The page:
Recently, one of my readers left a comment on Identity Theft: Six Steps Every Victim MUST Follow and brought up a very valid point. I would like to thank everybody for reading my blog and actually getting involved with this issue. This comment provoked some thoughts and I felt compelled to research this issue a little bit more.
Here is the thought-provoking comment left by Snahofivan:
“I noticed in your article that you recommend that people go to the Social Security office to get a new number. Actually, having worked for 10 years at Social Security, in an area with very high ID theft levels, I can definitely testify that getting a new number isn’t the answer. First of all, you can’t always get a new number. It is very difficult to meet the level of criteria required by Soc Sec to get one. Second, even if you have a new number, the old number remains yours for life. I’ve seen people get a new number, and someone has already used the new number even before it was assigned to them. They ended up with two numbers to track, and twice the risk of identity theft than they had before.
Your best bet is to clean up your credit, and do everything you can to prevent future ID theft. Once they have your information, it is out of your control. Prevent ID theft from happening to start with. Protect your information.”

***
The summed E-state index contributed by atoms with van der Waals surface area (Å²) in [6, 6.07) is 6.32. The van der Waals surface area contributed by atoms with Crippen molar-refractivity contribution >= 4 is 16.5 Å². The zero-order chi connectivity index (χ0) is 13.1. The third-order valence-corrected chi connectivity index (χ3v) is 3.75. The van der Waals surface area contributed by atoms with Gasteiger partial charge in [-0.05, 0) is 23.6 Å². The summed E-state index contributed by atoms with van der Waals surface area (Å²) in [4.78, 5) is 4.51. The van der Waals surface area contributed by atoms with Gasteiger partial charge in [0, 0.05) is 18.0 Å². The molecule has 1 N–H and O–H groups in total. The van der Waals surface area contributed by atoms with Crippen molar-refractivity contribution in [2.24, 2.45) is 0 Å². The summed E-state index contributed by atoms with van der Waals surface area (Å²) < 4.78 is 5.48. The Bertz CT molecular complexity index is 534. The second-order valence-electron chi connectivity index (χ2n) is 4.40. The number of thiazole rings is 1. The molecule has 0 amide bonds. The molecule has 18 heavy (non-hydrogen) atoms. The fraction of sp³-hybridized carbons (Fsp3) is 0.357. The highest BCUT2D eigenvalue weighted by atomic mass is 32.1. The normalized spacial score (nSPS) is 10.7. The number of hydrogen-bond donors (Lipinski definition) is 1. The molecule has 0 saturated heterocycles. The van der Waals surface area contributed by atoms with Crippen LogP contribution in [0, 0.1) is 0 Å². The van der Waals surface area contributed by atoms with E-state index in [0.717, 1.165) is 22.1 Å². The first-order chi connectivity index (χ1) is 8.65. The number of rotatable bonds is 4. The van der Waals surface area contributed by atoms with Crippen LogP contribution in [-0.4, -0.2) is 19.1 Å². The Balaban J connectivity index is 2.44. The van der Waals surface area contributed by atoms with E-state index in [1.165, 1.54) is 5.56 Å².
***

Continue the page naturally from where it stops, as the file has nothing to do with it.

Snahofivan is absolutely right-you should do everything possible to prevent Identity Theft in the first place. But if it happens and your information gets sold and used over and over again, then, perhaps requesting a new Social Security number is your best bet. It really should be your last choice. If you did everything you could to salvage your credit and clear your name, and you are still being victimized by the same crime, the Social Security Administration will indeed issue a new Social Security number to you. Will it be a “recycled” number? I am not quite sure. For that, I am going to make a call to the SSA. You will have to prove your legal status in the US, your age, identity and provide them with evidence that your information is being repeatedly misused.
The SSA will not issue a new Social Security Number for the following reasons so do not even try:
• To avoid the consequences of filing for bankruptcy;
• If you intend to avoid the law or your legal responsibility; or
• If your Social Security card is lost or stolen, but there is no evidence that someone is using your number.
Getting a new number will not solve your problem and will not guarantee a fresh start. You have built your credit history for many years. Having no credit history with the new number may pose some additional problems when buying a home, a car or simply getting a credit card. This is perhaps one of the reasons I, myself, never considered getting a new number-the credit history. I remember the times, many years ago, when I was trying to build credit: high interest rate credit cards, co-signers if you need to buy or lease a car or when you are renting an apartment. I get nervous just thinking about it. It has not been easy cleaning up my credit and reputation after it has been damaged by someone, but the alternative just does not sound too appealing.
So follow Snahofivan’s advice and protect your identity and information.